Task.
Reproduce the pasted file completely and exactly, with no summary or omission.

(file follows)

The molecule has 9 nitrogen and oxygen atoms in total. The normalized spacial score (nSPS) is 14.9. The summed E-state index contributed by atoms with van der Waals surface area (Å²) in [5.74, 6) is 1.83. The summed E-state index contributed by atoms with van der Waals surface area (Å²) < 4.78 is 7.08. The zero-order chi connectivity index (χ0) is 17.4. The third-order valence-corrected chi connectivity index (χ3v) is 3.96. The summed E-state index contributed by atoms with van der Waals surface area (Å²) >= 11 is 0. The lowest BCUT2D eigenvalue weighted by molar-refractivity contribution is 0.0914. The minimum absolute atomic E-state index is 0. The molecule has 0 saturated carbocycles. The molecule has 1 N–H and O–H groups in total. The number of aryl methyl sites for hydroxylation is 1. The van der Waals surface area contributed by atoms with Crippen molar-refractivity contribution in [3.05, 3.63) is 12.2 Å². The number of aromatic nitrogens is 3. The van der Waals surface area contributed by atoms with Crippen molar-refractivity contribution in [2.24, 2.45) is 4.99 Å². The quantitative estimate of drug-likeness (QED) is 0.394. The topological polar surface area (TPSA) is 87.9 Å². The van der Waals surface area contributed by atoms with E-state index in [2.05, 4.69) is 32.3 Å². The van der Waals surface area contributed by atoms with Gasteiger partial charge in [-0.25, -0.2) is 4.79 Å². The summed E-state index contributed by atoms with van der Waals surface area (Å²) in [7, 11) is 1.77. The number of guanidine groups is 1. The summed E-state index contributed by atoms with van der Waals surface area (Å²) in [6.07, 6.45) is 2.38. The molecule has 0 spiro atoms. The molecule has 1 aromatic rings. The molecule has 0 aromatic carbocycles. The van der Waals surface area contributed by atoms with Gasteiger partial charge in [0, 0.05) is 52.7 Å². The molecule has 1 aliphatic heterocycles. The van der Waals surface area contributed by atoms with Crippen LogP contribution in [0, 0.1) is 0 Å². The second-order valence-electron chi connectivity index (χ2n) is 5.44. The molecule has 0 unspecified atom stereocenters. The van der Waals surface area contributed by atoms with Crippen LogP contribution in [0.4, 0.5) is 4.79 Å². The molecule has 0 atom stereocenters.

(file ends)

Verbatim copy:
The molecule has 9 nitrogen and oxygen atoms in total. The normalized spacial score (nSPS) is 14.9. The summed E-state index contributed by atoms with van der Waals surface area (Å²) in [5.74, 6) is 1.83. The summed E-state index contributed by atoms with van der Waals surface area (Å²) < 4.78 is 7.08. The zero-order chi connectivity index (χ0) is 17.4. The third-order valence-corrected chi connectivity index (χ3v) is 3.96. The summed E-state index contributed by atoms with van der Waals surface area (Å²) >= 11 is 0. The lowest BCUT2D eigenvalue weighted by molar-refractivity contribution is 0.0914. The minimum absolute atomic E-state index is 0. The molecule has 0 saturated carbocycles. The molecule has 1 N–H and O–H groups in total. The number of aryl methyl sites for hydroxylation is 1. The van der Waals surface area contributed by atoms with Crippen molar-refractivity contribution in [3.05, 3.63) is 12.2 Å². The number of aromatic nitrogens is 3. The van der Waals surface area contributed by atoms with Crippen molar-refractivity contribution in [2.24, 2.45) is 4.99 Å². The quantitative estimate of drug-likeness (QED) is 0.394. The topological polar surface area (TPSA) is 87.9 Å². The van der Waals surface area contributed by atoms with E-state index in [2.05, 4.69) is 32.3 Å². The van der Waals surface area contributed by atoms with Gasteiger partial charge in [-0.25, -0.2) is 4.79 Å². The summed E-state index contributed by atoms with van der Waals surface area (Å²) in [7, 11) is 1.77. The number of guanidine groups is 1. The summed E-state index contributed by atoms with van der Waals surface area (Å²) in [6.07, 6.45) is 2.38. The molecule has 0 spiro atoms. The molecule has 1 aromatic rings. The molecule has 0 aromatic carbocycles. The van der Waals surface area contributed by atoms with Gasteiger partial charge in [0, 0.05) is 52.7 Å². The molecule has 1 aliphatic heterocycles. The van der Waals surface area contributed by atoms with Crippen LogP contribution in [0, 0.1) is 0 Å². The second-order valence-electron chi connectivity index (χ2n) is 5.44. The molecule has 0 unspecified atom stereocenters. The van der Waals surface area contributed by atoms with Crippen LogP contribution in [0.4, 0.5) is 4.79 Å². The molecule has 0 atom stereocenters.